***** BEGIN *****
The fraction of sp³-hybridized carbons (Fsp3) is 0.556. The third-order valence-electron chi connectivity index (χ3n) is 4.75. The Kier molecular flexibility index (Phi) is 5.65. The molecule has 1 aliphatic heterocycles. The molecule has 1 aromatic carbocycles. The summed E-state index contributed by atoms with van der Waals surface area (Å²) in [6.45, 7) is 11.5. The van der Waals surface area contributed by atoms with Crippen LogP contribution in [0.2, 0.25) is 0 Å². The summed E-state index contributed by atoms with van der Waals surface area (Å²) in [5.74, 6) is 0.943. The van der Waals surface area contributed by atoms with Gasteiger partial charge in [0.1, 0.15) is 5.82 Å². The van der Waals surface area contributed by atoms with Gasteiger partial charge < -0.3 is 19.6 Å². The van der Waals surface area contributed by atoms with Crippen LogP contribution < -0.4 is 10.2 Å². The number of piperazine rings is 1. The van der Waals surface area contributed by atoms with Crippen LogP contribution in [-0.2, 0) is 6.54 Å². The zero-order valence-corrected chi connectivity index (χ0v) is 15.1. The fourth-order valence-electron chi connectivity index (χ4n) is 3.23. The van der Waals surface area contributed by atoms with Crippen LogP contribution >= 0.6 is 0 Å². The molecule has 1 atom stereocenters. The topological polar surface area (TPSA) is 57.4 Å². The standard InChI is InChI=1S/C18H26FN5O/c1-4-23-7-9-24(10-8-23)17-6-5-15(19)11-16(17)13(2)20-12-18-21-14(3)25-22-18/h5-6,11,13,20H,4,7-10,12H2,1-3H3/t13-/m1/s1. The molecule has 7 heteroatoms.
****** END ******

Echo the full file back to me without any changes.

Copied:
The fraction of sp³-hybridized carbons (Fsp3) is 0.556. The third-order valence-electron chi connectivity index (χ3n) is 4.75. The Kier molecular flexibility index (Phi) is 5.65. The molecule has 1 aliphatic heterocycles. The molecule has 1 aromatic carbocycles. The summed E-state index contributed by atoms with van der Waals surface area (Å²) in [6.45, 7) is 11.5. The van der Waals surface area contributed by atoms with Crippen LogP contribution in [0.2, 0.25) is 0 Å². The summed E-state index contributed by atoms with van der Waals surface area (Å²) in [5.74, 6) is 0.943. The van der Waals surface area contributed by atoms with Gasteiger partial charge in [0.1, 0.15) is 5.82 Å². The van der Waals surface area contributed by atoms with Gasteiger partial charge < -0.3 is 19.6 Å². The van der Waals surface area contributed by atoms with Crippen LogP contribution < -0.4 is 10.2 Å². The number of piperazine rings is 1. The van der Waals surface area contributed by atoms with Crippen LogP contribution in [-0.2, 0) is 6.54 Å². The zero-order valence-corrected chi connectivity index (χ0v) is 15.1. The fourth-order valence-electron chi connectivity index (χ4n) is 3.23. The van der Waals surface area contributed by atoms with Crippen LogP contribution >= 0.6 is 0 Å². The molecule has 1 atom stereocenters. The topological polar surface area (TPSA) is 57.4 Å². The standard InChI is InChI=1S/C18H26FN5O/c1-4-23-7-9-24(10-8-23)17-6-5-15(19)11-16(17)13(2)20-12-18-21-14(3)25-22-18/h5-6,11,13,20H,4,7-10,12H2,1-3H3/t13-/m1/s1. The molecule has 7 heteroatoms.